It is important to also evaluate the direct positive effects on the traveler in relation to the positive effects on the community. Table 2 measures the positive benefits for the socially conscious traveler in relation to community benefits using the Pando Terra™ model.




Table 2 - Evaluating the direct positive benefits of TechTours™ on socially conscious travelers and Indigenous communities using Pando Terra™ as the model for sustainable tourism development

Pando TerraElements
Benefits for Travelers
Benefits for Community
1.Training and Human Resource Development
·  Create demand to hire local guides – increase intrinsic value of visit
·  Support local management & training initiatives
·  Manage tourism development at a community level
·  Establish control over the level of visitation, impact, and market
·  Build local capacity

2.Educational Links and Transfer of Knowledge Applications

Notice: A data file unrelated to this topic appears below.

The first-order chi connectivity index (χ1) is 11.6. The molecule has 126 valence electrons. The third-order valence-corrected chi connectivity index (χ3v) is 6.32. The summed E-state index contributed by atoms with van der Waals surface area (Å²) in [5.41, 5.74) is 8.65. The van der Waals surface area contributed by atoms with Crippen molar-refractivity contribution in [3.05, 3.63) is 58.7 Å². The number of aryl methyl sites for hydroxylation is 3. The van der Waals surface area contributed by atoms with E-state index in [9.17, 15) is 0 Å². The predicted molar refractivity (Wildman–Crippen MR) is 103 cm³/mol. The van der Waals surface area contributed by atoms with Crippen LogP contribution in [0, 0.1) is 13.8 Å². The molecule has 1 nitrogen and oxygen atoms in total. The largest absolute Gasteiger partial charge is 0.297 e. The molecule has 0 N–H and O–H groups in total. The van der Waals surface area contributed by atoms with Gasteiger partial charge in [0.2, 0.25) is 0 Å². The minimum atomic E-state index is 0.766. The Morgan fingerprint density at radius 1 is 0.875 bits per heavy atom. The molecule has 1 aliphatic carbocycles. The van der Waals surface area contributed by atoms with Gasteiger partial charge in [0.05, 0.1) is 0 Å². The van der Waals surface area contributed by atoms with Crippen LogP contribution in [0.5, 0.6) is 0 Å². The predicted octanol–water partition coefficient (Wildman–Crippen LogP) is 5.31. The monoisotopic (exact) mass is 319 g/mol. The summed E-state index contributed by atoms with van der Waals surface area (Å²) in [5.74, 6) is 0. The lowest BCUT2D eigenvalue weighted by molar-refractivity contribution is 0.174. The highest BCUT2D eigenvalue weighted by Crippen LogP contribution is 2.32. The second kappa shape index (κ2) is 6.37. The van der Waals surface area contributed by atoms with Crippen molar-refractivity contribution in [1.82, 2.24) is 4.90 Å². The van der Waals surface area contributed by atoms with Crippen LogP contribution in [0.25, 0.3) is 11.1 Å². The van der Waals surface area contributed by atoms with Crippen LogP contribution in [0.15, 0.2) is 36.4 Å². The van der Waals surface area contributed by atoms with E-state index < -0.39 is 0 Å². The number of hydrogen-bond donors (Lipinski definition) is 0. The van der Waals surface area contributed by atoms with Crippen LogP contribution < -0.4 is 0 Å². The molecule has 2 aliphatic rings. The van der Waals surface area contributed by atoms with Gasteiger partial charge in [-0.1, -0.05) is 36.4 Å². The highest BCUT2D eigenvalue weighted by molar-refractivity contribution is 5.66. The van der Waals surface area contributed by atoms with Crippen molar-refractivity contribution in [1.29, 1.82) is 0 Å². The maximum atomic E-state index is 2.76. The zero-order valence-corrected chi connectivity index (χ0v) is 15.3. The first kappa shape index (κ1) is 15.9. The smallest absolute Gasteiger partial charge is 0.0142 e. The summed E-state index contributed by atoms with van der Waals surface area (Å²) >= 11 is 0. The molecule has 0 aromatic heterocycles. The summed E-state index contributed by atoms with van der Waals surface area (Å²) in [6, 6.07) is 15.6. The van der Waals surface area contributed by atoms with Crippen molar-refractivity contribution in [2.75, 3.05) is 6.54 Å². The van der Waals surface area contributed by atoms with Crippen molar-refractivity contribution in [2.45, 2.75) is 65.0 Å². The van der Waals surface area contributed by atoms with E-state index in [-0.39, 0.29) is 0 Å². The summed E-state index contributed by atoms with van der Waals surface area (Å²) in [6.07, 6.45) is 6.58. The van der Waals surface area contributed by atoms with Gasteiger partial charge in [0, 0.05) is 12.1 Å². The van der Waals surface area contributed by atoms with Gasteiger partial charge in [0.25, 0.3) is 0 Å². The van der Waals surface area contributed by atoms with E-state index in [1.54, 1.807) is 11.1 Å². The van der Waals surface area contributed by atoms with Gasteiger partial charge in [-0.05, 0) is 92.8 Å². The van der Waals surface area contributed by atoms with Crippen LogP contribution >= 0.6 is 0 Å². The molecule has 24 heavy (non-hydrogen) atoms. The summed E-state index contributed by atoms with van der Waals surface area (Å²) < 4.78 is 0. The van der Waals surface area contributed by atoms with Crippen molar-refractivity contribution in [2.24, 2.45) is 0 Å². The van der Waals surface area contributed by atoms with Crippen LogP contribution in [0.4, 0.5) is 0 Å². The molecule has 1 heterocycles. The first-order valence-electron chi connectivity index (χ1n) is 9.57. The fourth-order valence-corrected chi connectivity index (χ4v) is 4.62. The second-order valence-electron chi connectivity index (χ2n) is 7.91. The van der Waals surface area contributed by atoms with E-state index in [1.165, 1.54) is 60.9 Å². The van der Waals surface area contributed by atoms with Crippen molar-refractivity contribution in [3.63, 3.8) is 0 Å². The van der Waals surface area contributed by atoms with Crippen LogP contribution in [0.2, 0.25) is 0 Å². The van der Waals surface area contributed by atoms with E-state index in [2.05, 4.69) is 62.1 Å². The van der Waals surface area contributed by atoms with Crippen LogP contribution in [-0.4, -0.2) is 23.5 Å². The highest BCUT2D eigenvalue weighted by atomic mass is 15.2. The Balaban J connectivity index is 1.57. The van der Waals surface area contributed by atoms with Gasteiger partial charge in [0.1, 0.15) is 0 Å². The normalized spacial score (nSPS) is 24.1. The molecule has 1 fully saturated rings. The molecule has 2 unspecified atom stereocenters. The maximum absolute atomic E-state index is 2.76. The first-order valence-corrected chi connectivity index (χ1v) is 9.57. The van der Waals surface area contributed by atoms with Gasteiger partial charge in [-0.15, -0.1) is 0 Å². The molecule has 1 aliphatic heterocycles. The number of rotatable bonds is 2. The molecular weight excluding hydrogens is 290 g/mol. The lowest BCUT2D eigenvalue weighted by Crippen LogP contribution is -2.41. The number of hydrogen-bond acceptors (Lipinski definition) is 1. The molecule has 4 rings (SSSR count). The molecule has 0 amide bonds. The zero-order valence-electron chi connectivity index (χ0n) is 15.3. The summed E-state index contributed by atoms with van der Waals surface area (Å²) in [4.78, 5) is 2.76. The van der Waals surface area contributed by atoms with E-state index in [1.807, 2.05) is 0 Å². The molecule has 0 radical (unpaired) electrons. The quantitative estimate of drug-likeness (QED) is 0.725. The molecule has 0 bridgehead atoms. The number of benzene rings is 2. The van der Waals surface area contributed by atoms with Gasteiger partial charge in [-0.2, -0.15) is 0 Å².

·  Become educated on local culture, customs and history of places
·  Learn cultural do’s and don’ts
·  Establish a higher level of respect for the community
·  Revitalize oral stories and teachings
·  Encourage transfer of knowledge between Elders and Youth
·  Preserve local languages
3.Linking Traditions with Technology
·  Have access to information on local Indigenous culture in an easy to use engaging format

·  Promote the community in an innovative way
·  Educate visitors about culture before, during and after their visit
·  Engage youth in a creative way

4.Protection of Environment, Heritage & Culture
·  Help directly contribute to preserving local culture and the environment